Adair Police Chief Convicted for Fraud, False Statements, and Firearms Charges

DES MOINES, Iowa — On February 14, 2024, a federal jury in Des Moines convicted Bradley Eugene Wendt, 47, of conspiring to make false statements to the Bureau of Alcohol, Tobacco and Firearms and Explosives (ATF), making false statements to the ATF, and illegal possession of a machine gun.

Since July 2018, Wendt has been the Chief of Police for Adair, Iowa.  He is also the owner of BW Outfitters, a federal firearms licensee in Denison, Iowa. Evidence at trial showed that, between July 2018 and August 2022, Wendt used his position as Chief of Police to obtain machine guns for his own personal use and profit, including to buy machine guns for his own store. 

Generally, machine guns made after May 1986 are illegal to transfer and possess. But law enforcement agencies can buy machine guns for their official use and authorized dealer can get machine guns to demonstrate to a police department for the department’s future possible purchase. If a police department wants to purchase or receive a demonstration of a machine gun, it can submit a letter to ATF, referred to as a “law letter,” expressing its need for and interest in the machine gun.

Between July 2018 and August 2022, Wendt wrote nearly 40 law letters, requesting the purchase or demonstration of 90 machine guns for the Adair Police Department. In the law letters to purchase machine guns for his two-man department, Wendt said he was buying the machine guns for the official use of his department and was not getting the machine guns for resale. In the law letters requesting demonstrations of machine guns, Wendt said the Adair Police Department wanted a demonstration for the department’s future possible purchase of the requested machine guns.

A jury found that Wendt made false statements in several of these letters, convicting him of conspiracy to make false statements to the ATF and eight counts of making a false statement to the ATF. Evidence at trial showed that Wendt purchased machine guns for the Adair Police Department, but later resold those machine guns at a personal profit of nearly $80,000. The evidence also showed Wendt used demonstration law letters to purchase machine guns for his own gun store, BW Outfitters, including a .50 caliber machine gun called a “Ma Deuce,” which he immediately mounted to his personally owned armored Humvee.

Wendt was also convicted of illegal possession of a machine gun, based on his personal possession of a belt-fed, M60 machine gun registered to the Adair Police Department. Wendt, along with his gun store BW Outfitters, hosted a machine gun shoot in April 2022, where he charged the public to shoot machine guns, including several registered to the Adair Police Department. The jury found Wendt was not acting within the scope of his official duties when he possessed the M60 machine gun.

Wendt faces up to five years’ prison on the conspiracy count, five years’ prison for each false statement charge, and up to ten years’ prison for illegal possession of a machine gun. Sentencing is scheduled for June 14, 2024, at the United States Courthouse in Des Moines. A federal district court judge will determine any sentence after considering the United States sentencing guidelines and other statutory factors.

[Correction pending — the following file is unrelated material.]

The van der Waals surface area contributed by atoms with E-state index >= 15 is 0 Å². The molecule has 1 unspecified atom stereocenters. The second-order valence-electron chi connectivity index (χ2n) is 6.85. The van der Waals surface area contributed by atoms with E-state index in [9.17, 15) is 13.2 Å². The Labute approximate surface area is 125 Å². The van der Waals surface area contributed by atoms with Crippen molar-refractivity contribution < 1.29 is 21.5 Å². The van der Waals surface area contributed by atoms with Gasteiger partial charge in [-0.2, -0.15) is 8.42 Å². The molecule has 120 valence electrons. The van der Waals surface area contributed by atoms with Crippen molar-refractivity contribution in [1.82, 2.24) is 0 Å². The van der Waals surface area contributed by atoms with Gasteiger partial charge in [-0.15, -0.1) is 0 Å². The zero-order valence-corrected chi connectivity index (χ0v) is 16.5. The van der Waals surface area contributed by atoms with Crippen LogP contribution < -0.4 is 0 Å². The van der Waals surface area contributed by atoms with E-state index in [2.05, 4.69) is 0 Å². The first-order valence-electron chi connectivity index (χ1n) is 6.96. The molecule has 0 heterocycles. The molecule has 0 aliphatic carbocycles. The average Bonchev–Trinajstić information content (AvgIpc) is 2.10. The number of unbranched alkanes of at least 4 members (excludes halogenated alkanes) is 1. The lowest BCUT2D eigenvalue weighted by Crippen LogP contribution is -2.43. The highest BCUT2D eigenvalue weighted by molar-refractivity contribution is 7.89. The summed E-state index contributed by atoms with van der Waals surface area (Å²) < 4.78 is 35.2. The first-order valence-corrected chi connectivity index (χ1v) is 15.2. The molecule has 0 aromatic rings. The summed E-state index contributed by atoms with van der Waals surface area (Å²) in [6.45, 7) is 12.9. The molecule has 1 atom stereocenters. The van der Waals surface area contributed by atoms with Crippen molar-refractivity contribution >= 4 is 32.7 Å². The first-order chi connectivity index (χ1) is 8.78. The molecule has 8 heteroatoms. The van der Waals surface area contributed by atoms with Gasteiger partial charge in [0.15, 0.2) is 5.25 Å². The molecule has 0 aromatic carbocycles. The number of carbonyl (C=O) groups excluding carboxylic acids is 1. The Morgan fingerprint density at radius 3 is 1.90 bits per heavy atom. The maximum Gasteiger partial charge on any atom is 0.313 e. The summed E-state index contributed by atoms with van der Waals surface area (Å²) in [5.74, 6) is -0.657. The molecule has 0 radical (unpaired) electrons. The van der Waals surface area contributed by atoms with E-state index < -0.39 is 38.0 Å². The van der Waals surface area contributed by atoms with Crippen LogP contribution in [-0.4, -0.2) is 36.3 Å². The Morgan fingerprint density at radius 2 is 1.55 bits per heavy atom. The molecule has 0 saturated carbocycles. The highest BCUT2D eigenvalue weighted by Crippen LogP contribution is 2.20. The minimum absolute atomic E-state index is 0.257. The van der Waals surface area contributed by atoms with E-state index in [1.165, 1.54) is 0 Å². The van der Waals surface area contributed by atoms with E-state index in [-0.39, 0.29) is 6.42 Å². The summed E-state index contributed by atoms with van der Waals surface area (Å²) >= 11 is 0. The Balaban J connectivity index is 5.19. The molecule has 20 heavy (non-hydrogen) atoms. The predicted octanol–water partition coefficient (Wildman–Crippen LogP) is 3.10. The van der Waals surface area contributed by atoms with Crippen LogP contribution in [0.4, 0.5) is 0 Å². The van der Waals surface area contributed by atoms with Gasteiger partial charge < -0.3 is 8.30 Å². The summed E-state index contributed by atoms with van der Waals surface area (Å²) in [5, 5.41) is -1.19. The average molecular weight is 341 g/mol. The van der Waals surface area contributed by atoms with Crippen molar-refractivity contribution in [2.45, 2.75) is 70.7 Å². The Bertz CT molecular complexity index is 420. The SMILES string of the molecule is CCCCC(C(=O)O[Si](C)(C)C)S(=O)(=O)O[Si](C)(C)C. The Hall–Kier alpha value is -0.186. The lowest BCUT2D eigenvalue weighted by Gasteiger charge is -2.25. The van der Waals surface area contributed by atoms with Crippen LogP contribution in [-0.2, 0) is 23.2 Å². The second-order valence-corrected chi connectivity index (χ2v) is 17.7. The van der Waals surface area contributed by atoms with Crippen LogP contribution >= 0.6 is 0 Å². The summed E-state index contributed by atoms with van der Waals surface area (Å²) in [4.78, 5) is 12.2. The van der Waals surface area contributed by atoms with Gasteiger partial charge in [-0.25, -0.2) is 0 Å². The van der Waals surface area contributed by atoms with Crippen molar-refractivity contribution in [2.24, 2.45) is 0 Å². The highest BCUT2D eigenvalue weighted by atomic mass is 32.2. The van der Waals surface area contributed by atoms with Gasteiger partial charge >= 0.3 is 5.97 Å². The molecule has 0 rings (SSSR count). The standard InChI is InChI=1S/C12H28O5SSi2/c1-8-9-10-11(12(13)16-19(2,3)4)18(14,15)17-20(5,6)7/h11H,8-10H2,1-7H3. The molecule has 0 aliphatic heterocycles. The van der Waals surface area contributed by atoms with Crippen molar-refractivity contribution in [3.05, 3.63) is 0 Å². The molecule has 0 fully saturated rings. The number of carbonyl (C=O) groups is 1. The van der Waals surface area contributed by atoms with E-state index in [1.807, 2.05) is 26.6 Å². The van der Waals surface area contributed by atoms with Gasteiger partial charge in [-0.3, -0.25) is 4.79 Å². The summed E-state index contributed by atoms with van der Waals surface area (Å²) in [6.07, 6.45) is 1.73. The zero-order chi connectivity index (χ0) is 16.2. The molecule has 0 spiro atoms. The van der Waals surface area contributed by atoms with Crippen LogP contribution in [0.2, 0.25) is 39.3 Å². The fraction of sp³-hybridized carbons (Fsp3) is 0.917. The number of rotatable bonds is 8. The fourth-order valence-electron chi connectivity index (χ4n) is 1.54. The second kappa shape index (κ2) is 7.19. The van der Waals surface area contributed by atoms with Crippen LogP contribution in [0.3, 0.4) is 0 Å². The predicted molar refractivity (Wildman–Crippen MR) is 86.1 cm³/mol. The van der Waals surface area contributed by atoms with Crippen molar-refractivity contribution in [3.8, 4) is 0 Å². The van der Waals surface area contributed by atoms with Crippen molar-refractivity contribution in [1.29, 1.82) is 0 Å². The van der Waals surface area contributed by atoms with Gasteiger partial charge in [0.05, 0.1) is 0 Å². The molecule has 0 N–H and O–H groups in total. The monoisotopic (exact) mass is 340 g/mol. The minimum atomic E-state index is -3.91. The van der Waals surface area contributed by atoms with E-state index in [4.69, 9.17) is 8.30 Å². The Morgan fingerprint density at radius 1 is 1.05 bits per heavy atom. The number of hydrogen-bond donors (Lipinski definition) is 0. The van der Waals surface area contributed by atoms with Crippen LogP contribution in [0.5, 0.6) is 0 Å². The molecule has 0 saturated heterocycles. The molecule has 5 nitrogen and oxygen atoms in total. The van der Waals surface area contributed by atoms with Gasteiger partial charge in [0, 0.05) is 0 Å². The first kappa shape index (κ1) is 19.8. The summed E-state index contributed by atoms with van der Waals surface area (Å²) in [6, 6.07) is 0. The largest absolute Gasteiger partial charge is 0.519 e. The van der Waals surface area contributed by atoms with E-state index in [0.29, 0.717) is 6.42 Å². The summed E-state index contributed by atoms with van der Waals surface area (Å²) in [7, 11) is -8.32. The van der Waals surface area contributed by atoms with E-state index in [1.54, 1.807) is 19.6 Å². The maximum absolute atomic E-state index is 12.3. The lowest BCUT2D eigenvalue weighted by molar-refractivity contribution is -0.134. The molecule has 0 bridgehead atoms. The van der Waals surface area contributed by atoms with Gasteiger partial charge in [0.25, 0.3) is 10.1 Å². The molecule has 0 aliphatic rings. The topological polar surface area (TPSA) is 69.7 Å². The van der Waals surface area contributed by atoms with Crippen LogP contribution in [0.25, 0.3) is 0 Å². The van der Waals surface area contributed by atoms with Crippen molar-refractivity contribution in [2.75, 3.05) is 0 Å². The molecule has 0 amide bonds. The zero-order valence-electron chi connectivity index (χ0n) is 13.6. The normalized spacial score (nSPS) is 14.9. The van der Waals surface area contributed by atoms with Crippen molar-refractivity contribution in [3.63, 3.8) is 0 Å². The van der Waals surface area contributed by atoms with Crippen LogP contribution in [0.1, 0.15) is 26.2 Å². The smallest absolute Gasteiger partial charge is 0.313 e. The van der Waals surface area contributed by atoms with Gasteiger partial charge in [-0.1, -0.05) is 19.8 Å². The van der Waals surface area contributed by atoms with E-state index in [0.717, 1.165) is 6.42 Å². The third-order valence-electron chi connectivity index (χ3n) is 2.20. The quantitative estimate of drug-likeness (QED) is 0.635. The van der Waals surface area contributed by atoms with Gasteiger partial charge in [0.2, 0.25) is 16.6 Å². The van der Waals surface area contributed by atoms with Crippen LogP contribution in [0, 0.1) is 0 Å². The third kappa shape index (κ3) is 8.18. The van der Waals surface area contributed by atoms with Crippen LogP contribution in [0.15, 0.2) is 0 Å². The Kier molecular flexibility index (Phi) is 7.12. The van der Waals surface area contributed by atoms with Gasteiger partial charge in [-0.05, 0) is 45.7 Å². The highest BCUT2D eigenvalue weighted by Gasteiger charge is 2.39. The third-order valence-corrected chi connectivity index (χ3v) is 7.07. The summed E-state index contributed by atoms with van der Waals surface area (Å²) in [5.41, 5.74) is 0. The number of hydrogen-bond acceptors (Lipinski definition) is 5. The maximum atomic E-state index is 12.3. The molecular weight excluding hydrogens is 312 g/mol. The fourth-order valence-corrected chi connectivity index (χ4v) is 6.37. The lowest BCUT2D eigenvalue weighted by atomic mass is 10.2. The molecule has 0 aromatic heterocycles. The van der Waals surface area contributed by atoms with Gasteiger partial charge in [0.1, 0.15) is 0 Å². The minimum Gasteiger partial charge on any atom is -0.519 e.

Federal Bureau of Investigation (FBI) Omaha Special Agent in Charge Eugene Kowel said “In a stark abuse of the position of trust he held, Brad Wendt exploited his position as chief of police to unlawfully obtain and sell guns for his own personal profit. When so many law enforcement officers in our country are working to protect our communities and uphold the law, Brad Wendt did exactly the opposite. The FBI is committed to working with our law enforcement partners to investigate and hold accountable those who violate their oath of office to enrich themselves.”

ATF Kansas City Field Division Special Agent in Charge Bernard Hansen stated “Mr. Wendt was in a position of trust and his egregious behavior betrayed his community he was entrusted to protect. Wendt was sworn to uphold the law, but instead he abused his authority as the Chief of Police for his own personal benefit.”  

United States Attorney Richard D. Westphal of the Southern District of Iowa, the Bureau of Alcohol, Tobacco, Firearms and Explosives, and the Federal Bureau of Investigation made the announcement. “No one relishes seeking criminal prosecution of a law enforcement officer,” stated U.S. Attorney Richard Westphal, “however, with the oath of public service, comes the accountability of putting the public trust at the forefront of this duty. An oath that most officers zealously pursue every day with honor. If an individual law enforcement officer is the exception to this rule, then we should not shirk from holding them accountable. Our thanks to the dedicated work of the investigative ATF and FBI agents, and our hard-working trial team.” This case was investigated by ATF and FBI, and prosecuted by Assistant United States Attorneys Mikaela Shotwell, Ryan Leemkuil, and Shai Gonzales.


Public Information Officer 


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